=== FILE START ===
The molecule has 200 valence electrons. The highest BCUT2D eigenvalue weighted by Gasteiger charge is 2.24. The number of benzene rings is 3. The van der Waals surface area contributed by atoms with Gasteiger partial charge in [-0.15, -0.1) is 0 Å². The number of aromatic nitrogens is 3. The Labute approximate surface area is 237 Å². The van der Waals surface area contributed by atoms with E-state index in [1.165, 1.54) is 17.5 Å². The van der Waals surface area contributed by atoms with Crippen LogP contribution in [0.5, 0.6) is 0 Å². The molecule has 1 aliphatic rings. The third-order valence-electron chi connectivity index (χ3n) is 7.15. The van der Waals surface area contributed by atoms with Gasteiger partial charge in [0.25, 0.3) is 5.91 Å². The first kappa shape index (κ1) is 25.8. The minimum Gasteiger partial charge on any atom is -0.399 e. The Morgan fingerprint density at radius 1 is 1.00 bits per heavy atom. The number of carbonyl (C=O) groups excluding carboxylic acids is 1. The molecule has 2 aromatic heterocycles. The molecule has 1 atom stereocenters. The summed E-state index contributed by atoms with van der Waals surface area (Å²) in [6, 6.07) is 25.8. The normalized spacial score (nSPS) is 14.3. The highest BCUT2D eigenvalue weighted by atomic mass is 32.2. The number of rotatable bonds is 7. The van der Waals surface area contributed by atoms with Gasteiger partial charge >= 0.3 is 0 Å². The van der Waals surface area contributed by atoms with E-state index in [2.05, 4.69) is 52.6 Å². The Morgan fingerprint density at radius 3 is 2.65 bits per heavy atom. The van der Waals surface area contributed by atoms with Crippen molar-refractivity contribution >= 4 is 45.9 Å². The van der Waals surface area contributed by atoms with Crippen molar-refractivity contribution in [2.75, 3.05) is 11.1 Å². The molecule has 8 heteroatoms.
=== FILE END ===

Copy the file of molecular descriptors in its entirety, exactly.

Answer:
The molecule has 200 valence electrons. The highest BCUT2D eigenvalue weighted by Gasteiger charge is 2.24. The number of benzene rings is 3. The van der Waals surface area contributed by atoms with Gasteiger partial charge in [-0.15, -0.1) is 0 Å². The number of aromatic nitrogens is 3. The Labute approximate surface area is 237 Å². The van der Waals surface area contributed by atoms with E-state index in [1.165, 1.54) is 17.5 Å². The van der Waals surface area contributed by atoms with Crippen LogP contribution in [0.5, 0.6) is 0 Å². The molecule has 1 aliphatic rings. The third-order valence-electron chi connectivity index (χ3n) is 7.15. The van der Waals surface area contributed by atoms with Gasteiger partial charge in [0.25, 0.3) is 5.91 Å². The first kappa shape index (κ1) is 25.8. The minimum Gasteiger partial charge on any atom is -0.399 e. The Morgan fingerprint density at radius 1 is 1.00 bits per heavy atom. The number of carbonyl (C=O) groups excluding carboxylic acids is 1. The molecule has 2 aromatic heterocycles. The molecule has 1 atom stereocenters. The summed E-state index contributed by atoms with van der Waals surface area (Å²) in [6, 6.07) is 25.8. The normalized spacial score (nSPS) is 14.3. The highest BCUT2D eigenvalue weighted by atomic mass is 32.2. The number of rotatable bonds is 7. The van der Waals surface area contributed by atoms with Gasteiger partial charge >= 0.3 is 0 Å². The van der Waals surface area contributed by atoms with E-state index in [2.05, 4.69) is 52.6 Å². The Morgan fingerprint density at radius 3 is 2.65 bits per heavy atom. The van der Waals surface area contributed by atoms with Crippen molar-refractivity contribution >= 4 is 45.9 Å². The van der Waals surface area contributed by atoms with Crippen molar-refractivity contribution in [2.75, 3.05) is 11.1 Å². The molecule has 8 heteroatoms.